Sarah Langan (sarahlangan.com)
Titan Books (titanbooks.com)
As a horror movie lover, I’ve developed fear calluses. This probably started back during the summer before fifth grade, when I rented Dawn of the Dead from the local Long Island video store, Video Quest, where the owner was always giving me the stink eye because he felt people my age should be watching Muppets Take Manhattan. I was watching Dawn of the Dead one afternoon, terrified, when my dad came in and joined me. My dad’s an orthopedic surgeon. It’s a messy, bloody job: giving people new joints, fusing their spines, replacing entire bones in their hips. You’ve got to be strong, and you can’t be squeamish. So, my dad started laughing at Dawn of the Dead. He was like: Zombies! That’s so funny! People don’t bleed like that! Joints don’t pull away like that! The movie got to the part where the biker dude gets his blood pressure measured and the zombies come eat everything but his arm, and my dad was in hysterics. So, I started laughing, too. The below movies are scary, but not because they’re gross. They’re just good scares.
- The Ring—The premise is that, if you watch this viral film, then you’ll die in seven days. There’s no escaping it. What’s awful about it is its inevitability. You can’t escape it. Just like death. Even my dad jumped at the end of this one!
- Hereditary – This movie’s so unique. As a viewer, I had no idea where it was going. But I could see the tragedy inside it, which was the notion that the wounds in one generation carry through to the next. In that context, it’s like we’re possessed by our own ancestors, acting in ways over which we have no control. It’s also got a fantastically comedic final song, Joni Mitchell’s “Both Sides Now.”
- Paranormal Activity – I watched this while very pregnant with my first child. I was feeling raw, and scared about what would happen next and whether I was prepared. In the movie, a couple unleash a peculiarly malicious form of haunting, which they record. They work against each other, and birth something horrible. I couldn’t sleep the whole night after watching this.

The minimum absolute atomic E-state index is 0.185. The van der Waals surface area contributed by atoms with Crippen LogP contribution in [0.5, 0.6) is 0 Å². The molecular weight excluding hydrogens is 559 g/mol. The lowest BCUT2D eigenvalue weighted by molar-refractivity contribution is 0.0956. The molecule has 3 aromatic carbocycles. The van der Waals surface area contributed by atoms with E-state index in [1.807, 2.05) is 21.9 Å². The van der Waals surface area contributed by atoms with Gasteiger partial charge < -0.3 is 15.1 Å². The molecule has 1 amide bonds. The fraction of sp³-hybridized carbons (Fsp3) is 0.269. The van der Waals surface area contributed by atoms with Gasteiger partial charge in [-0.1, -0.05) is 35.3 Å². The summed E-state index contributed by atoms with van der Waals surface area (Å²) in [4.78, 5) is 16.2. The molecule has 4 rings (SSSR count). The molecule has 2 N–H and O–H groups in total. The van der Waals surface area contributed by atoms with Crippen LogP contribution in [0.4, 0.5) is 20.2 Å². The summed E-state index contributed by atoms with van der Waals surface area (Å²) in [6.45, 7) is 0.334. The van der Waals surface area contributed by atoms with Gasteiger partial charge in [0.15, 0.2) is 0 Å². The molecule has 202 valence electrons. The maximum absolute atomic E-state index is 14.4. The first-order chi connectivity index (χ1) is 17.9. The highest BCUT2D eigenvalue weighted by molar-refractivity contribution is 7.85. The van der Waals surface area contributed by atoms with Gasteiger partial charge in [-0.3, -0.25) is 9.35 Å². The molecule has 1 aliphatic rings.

- The Conjuring – This one follows-up on the conceit that Paranormal Activity posits: there are things worse than ghosts, that were never human. They want us, too. Only, they’re stronger, and they have no reason, only malice. It’s fun, and weird, and I closed my eyes a few times.
- Eraserhead – leave it to David Lynch to make a film about parenthood, that’s so scary that everybody who sees it, even the ones trying to conceive, probably decide they’ll wait at least another month. It’s about a deformed baby that won’t stop crying, and its got dream logic, invoking dream terror, where we feel we’ve done something very horrible that can’t be taken back. The movie is like living inside a nightmare.
- Under The Shadow – An educated, liberal woman is trapped in Iran with her daughter during the revolution, and a black malice is threatening to devour them. We watch as their world gets smaller and smaller. The outside has turned against them, only they haven’t realized it yet. They still think that if they’re in the right, than the cultural monster will be fair.
- The Exorcist – I was raised Catholic, and read the book and saw the movie very young, when my nuns still told me that I could be possessed at any time, and the perversity of Satan was that he chose the good and the bad alike. For this reason, I looked under my bed for Captain Howdy for years. Culturally, it taps into the idea that the youth have gone wild. They’re corrupt and can’t be controlled. Back when I was a kid, what scared me about this movie was the notion that I might lose control of myself. I might become someone else and hurt the people I love in outrageous ways.